By Richard Mandsager, M.D.
October 27, 2005
Amidst all the increased media attention, a bit of perspective is important. A global influenza epidemic ("influenza pandemic") occurs only when a new virus appears and is transmitted efficiently from person to person. There were three pandemics during the last century, all involving strains of virus that evolved from avian influenza.
H5N1 primarily infects birds and rarely infects humans. However, the H5N1 strain is unusual in its severity. Over 100 persons in Asia have been infected with H5N1, and roughly half have died. Almost all had exposure to infected domestic poultry. In only a few instances has person-to-person spread of H5N1 infection been suspected. Although the recent spread of avian influenza to Europe is a major agricultural and economic threat, it is not a pandemic.
Scientists and public health experts agree that we cannot stop an influenza pandemic, but we can control and limit disease and death through early detection and a well-planned response. In Alaska, disease-monitoring systems are in place for detection of influenza. All laboratories in Alaska report positive influenza tests to the Alaska Department of Health and Social Services, Division of Public Health. The State Public Health Virology Laboratory cultures and identifies influenza viruses and is a member laboratory of the World Health Organization influenza surveillance network.
In addition to detection, response planning is underway. Several communities have hosted mass vaccination clinics - using regular flu shots - to test our ability to rapidly get drugs and vaccines into the mouths and arms of the people. The Alaska State Hospital and Nursing Home Association is working with hospitals to improve planning for medical care during a pandemic. House Bill 95, a new public health emergencies and disasters bill passed by the Alaska Legislature, was signed into law by Governor Frank Murkowski in June. This statute gives the State authority to contain the spread of contagious diseases using appropriate isolation and quarantine measures, but only if absolutely necessary. These preparedness measures yield double dividends in that they also improve readiness for natural disasters or terrorist attacks.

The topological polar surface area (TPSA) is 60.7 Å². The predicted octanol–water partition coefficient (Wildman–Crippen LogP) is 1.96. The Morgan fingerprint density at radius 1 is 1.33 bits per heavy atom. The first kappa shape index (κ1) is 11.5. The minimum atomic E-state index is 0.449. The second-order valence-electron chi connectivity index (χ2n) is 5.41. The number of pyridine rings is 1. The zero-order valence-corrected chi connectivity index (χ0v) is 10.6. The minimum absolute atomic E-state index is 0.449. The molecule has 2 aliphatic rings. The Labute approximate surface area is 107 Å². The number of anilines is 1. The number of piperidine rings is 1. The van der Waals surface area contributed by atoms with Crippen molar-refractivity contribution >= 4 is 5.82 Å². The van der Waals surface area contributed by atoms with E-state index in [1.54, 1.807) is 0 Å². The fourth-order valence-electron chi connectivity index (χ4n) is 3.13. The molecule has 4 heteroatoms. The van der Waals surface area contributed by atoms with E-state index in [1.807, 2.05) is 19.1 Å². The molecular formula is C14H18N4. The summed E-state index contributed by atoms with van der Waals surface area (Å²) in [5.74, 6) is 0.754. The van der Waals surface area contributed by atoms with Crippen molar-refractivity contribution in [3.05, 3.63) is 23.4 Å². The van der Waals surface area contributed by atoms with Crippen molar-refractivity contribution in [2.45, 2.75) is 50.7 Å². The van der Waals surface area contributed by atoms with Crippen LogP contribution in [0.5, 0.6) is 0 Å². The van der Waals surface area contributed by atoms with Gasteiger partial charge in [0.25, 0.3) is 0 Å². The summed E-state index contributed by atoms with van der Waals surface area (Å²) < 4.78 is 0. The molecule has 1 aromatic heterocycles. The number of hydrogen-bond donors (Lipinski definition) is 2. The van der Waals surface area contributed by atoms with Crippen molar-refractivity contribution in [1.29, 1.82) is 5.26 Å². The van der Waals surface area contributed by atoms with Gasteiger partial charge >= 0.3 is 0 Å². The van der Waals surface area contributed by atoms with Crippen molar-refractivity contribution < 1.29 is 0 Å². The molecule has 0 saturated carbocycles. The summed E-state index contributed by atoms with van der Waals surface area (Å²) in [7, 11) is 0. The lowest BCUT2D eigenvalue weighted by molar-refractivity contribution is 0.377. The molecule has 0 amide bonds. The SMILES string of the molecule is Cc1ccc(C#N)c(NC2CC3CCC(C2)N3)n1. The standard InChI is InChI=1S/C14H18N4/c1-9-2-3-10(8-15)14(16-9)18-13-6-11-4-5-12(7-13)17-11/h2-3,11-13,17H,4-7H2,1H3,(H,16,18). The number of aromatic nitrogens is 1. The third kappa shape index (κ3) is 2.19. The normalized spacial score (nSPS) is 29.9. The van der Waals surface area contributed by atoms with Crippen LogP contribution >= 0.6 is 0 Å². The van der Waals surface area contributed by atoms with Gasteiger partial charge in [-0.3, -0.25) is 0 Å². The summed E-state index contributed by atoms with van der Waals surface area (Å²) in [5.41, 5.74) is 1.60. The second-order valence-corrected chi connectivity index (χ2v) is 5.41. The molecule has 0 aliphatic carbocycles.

We are better prepared for a pandemic than ever before, but we are not ready yet. We must expand and improve disaster response plans. We must be sure that we can get critical information to the medical community and to the public rapidly. We must assure that rural Alaskans have access to medications, vaccine and health care, despite the challenges of distance and weather. Communication systems between federal, state, tribal, and local agencies must work during an emergency.
Tough decisions will need to be made quickly, often based on limited scientific data. How do we use limited drugs or vaccine when there isn't enough for everyone? In addition to the federal pharmaceutical stockpile, should we have a supply of antiviral drugs ready in Alaska? If so, how much should we purchase and who will pay for it? Are we willing to limit travel and public gatherings to reduce spread until protective vaccines are available, which often takes months after a new flu strain is identified? When will our federal public health partners publish a much-needed national pandemic plan?
One thing seems certain - there will be another influenza pandemic. It may not be the H5N1 avian strain that is so prominent in the news right now, but no matter which virus is the culprit or when it happens, our work is cut out for us.
Dr. Richard Mandsager
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